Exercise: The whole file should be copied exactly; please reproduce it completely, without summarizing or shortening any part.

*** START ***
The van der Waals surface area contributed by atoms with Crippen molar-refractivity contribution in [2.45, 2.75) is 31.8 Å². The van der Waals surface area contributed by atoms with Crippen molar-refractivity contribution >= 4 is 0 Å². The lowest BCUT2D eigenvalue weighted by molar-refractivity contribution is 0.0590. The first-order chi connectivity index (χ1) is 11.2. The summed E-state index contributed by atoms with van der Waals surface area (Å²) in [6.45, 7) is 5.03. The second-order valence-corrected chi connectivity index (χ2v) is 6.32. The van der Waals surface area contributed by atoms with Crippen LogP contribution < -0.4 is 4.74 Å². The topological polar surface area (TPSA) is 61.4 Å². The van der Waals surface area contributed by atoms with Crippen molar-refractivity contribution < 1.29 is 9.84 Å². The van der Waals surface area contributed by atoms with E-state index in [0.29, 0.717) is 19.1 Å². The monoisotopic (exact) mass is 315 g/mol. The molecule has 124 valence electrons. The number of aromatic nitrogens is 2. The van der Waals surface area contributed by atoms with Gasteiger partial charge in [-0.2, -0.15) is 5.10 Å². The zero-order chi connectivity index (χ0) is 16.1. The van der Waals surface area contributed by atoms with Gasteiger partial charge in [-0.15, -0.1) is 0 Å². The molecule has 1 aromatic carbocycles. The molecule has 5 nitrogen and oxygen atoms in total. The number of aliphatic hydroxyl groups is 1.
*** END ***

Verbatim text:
The van der Waals surface area contributed by atoms with Crippen molar-refractivity contribution in [2.45, 2.75) is 31.8 Å². The van der Waals surface area contributed by atoms with Crippen molar-refractivity contribution >= 4 is 0 Å². The lowest BCUT2D eigenvalue weighted by molar-refractivity contribution is 0.0590. The first-order chi connectivity index (χ1) is 11.2. The summed E-state index contributed by atoms with van der Waals surface area (Å²) in [6.45, 7) is 5.03. The second-order valence-corrected chi connectivity index (χ2v) is 6.32. The van der Waals surface area contributed by atoms with Crippen LogP contribution < -0.4 is 4.74 Å². The topological polar surface area (TPSA) is 61.4 Å². The van der Waals surface area contributed by atoms with Crippen molar-refractivity contribution < 1.29 is 9.84 Å². The van der Waals surface area contributed by atoms with E-state index in [0.29, 0.717) is 19.1 Å². The monoisotopic (exact) mass is 315 g/mol. The molecule has 124 valence electrons. The number of aromatic nitrogens is 2. The van der Waals surface area contributed by atoms with Gasteiger partial charge in [-0.2, -0.15) is 5.10 Å². The zero-order chi connectivity index (χ0) is 16.1. The van der Waals surface area contributed by atoms with Gasteiger partial charge in [-0.15, -0.1) is 0 Å². The molecule has 1 aromatic carbocycles. The molecule has 5 nitrogen and oxygen atoms in total. The number of aliphatic hydroxyl groups is 1.